NGO on a mission to revive Ramanathapuram district’s lakes

Updated - April 05, 2023 12:28 pm IST

Published - April 04, 2023 05:11 pm IST - TIRUCHI

An aerial overview of the Keninkarai lake that has been earmarked for replenishment along with five other waterbodies in Ramanathapuram district.

An aerial overview of the Keninkarai lake that has been earmarked for replenishment along with five other waterbodies in Ramanathapuram district. | Photo Credit: Special Arrangement

Thanjavur-based environmentalist Nimal Raghavan, whose work in restoration of waterbodies across Tamil Nadu has won him many plaudits, felt that it was time he focused his efforts closer home, on the arid district of Ramanathapuram.

Staying just two hours away in Peravurani in Thanjavur district, the activist, who runs the NGO Mega Foundations, said that he had always been pained to see men, women and children pushing handcarts with water pots over long stretches of the highway when travelling to Ramanathapuram.

“So many people are suffering due to a lack of water, and seem to be spending all their time queuing up for it here. Chronic water shortage has an adverse effect on school attendance, agriculture and community health,” Mr. Raghavan told The Hindu over phone from Kenya, where he is participating in a programme to clean up waterbodies.

In Ramanathapuram, the Mega Foundations team has identified six dormant waterbodies in Mangalanathan Kanmai, Kottakudi, Kenikarai, Pandukudi, Paambu and Ervaadi that will be revived in a sustainable manner with local participation.

However, the team has hit a roadblock with funding the project, which involves desilting the lakes, connecting inlets and outlets, strengthening lake walls, preventing the seepage of saltwater and planting native saplings along the boundaries.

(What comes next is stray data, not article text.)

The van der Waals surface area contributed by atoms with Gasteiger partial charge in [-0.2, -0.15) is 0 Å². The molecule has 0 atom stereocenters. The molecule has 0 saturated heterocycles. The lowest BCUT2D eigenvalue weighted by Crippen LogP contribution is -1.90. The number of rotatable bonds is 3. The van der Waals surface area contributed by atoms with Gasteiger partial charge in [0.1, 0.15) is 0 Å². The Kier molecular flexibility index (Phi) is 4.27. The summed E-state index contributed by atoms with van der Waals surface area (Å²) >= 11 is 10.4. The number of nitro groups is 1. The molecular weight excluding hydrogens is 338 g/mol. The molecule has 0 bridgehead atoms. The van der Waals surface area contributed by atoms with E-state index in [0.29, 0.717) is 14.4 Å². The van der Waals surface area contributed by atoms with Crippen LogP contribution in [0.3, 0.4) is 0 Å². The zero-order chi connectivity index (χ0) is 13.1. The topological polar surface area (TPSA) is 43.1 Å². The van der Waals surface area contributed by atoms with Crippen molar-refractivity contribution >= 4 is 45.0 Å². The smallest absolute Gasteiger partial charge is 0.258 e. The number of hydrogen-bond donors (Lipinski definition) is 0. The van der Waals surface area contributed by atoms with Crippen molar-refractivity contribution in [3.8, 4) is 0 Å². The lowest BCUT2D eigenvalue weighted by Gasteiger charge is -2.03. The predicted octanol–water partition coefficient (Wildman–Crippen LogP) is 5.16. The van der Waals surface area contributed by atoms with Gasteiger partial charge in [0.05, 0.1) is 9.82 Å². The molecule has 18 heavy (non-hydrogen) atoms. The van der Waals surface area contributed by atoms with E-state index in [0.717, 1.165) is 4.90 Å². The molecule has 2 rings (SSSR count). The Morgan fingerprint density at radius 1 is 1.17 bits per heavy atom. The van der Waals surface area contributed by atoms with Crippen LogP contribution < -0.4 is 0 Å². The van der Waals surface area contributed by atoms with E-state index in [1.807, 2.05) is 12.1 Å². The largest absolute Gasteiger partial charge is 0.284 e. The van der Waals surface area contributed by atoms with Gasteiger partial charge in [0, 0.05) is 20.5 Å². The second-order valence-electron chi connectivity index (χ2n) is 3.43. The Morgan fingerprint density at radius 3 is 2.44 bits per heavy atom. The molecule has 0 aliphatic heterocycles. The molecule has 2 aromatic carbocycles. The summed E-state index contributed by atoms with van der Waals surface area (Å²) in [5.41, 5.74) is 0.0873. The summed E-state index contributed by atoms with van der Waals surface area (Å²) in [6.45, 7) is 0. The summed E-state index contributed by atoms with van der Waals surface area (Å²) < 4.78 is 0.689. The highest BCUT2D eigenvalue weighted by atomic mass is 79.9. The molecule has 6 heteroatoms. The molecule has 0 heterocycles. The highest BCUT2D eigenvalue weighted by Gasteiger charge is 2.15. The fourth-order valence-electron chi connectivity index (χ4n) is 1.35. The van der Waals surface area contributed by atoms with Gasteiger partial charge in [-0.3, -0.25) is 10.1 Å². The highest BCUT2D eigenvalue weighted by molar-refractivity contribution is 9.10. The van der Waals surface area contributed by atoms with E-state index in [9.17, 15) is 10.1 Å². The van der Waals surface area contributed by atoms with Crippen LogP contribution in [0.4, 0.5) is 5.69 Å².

As a result, Mr. Raghavan put out an appeal in mid-March on crowd-funding site “We have got over 40 donors who have responded, but we will still need substantial financial aid to successfully complete the cleanup in Ramanathapuram district,” he said.

According to budget estimates provided on the Milaap page, cleaning the six lakes will cost anywhere between ₹5 lakh to ₹15 lakh. The Kenikkarai lake, for example, is spread across seven acres, and will need ₹15 lakh to be desilted and refilled with 12 crore litres of water. “We are piping in water here from another source, so this will take up more funding. But it could benefit 4,000 farmers once it is done,” said Mr. Raghavan.

As of now, Nanban Foundation, Mothers for Mother Nature, USA, has sponsored an excavator for the effort. But a project of this size will need at least one more excavator and funds for overheads such as labour, fuel and material costs.

Mr. Raghavan gave up his job as a software engineer in Dubai to help his village recover from the devastation caused by Gaja cyclone in 2018. He is confident of succeeding in his latest mission. “We hope to make the public understand that Ramanathapuram will change for the better once the waterbodies are cleaned up. It is difficult, but not impossible,” he said.

0 / 0
Sign in to unlock member-only benefits!
  • Access 10 free stories every month
  • Save stories to read later
  • Access to comment on every story
  • Sign-up/manage your newsletter subscriptions with a single click
  • Get notified by email for early access to discounts & offers on our products
Sign in


Comments have to be in English, and in full sentences. They cannot be abusive or personal. Please abide by our community guidelines for posting your comments.

We have migrated to a new commenting platform. If you are already a registered user of The Hindu and logged in, you may continue to engage with our articles. If you do not have an account please register and login to post comments. Users can access their older comments by logging into their accounts on Vuukle.